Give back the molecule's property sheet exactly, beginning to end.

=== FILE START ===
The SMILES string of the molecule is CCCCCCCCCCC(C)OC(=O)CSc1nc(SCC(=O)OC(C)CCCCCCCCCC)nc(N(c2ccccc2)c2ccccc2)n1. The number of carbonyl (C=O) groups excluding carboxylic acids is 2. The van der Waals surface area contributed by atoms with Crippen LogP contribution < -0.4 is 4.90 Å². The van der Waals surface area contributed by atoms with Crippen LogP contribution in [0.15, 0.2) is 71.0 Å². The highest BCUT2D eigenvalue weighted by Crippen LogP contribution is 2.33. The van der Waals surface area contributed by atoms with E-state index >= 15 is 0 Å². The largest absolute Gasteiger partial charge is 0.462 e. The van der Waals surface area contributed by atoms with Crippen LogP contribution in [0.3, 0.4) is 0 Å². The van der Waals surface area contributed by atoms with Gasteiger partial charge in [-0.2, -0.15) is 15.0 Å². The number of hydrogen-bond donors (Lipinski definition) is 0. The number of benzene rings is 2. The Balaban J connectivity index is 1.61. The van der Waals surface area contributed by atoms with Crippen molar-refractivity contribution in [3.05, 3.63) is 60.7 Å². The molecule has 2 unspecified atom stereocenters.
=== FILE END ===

The SMILES string of the molecule is CCCCCCCCCCC(C)OC(=O)CSc1nc(SCC(=O)OC(C)CCCCCCCCCC)nc(N(c2ccccc2)c2ccccc2)n1. The number of carbonyl (C=O) groups excluding carboxylic acids is 2. The van der Waals surface area contributed by atoms with Crippen LogP contribution < -0.4 is 4.90 Å². The van der Waals surface area contributed by atoms with Crippen LogP contribution in [0.15, 0.2) is 71.0 Å². The highest BCUT2D eigenvalue weighted by Crippen LogP contribution is 2.33. The van der Waals surface area contributed by atoms with E-state index >= 15 is 0 Å². The largest absolute Gasteiger partial charge is 0.462 e. The van der Waals surface area contributed by atoms with Crippen LogP contribution in [0.3, 0.4) is 0 Å². The van der Waals surface area contributed by atoms with Gasteiger partial charge in [-0.2, -0.15) is 15.0 Å². The number of hydrogen-bond donors (Lipinski definition) is 0. The number of benzene rings is 2. The Balaban J connectivity index is 1.61. The van der Waals surface area contributed by atoms with Crippen molar-refractivity contribution in [3.05, 3.63) is 60.7 Å². The molecule has 2 unspecified atom stereocenters.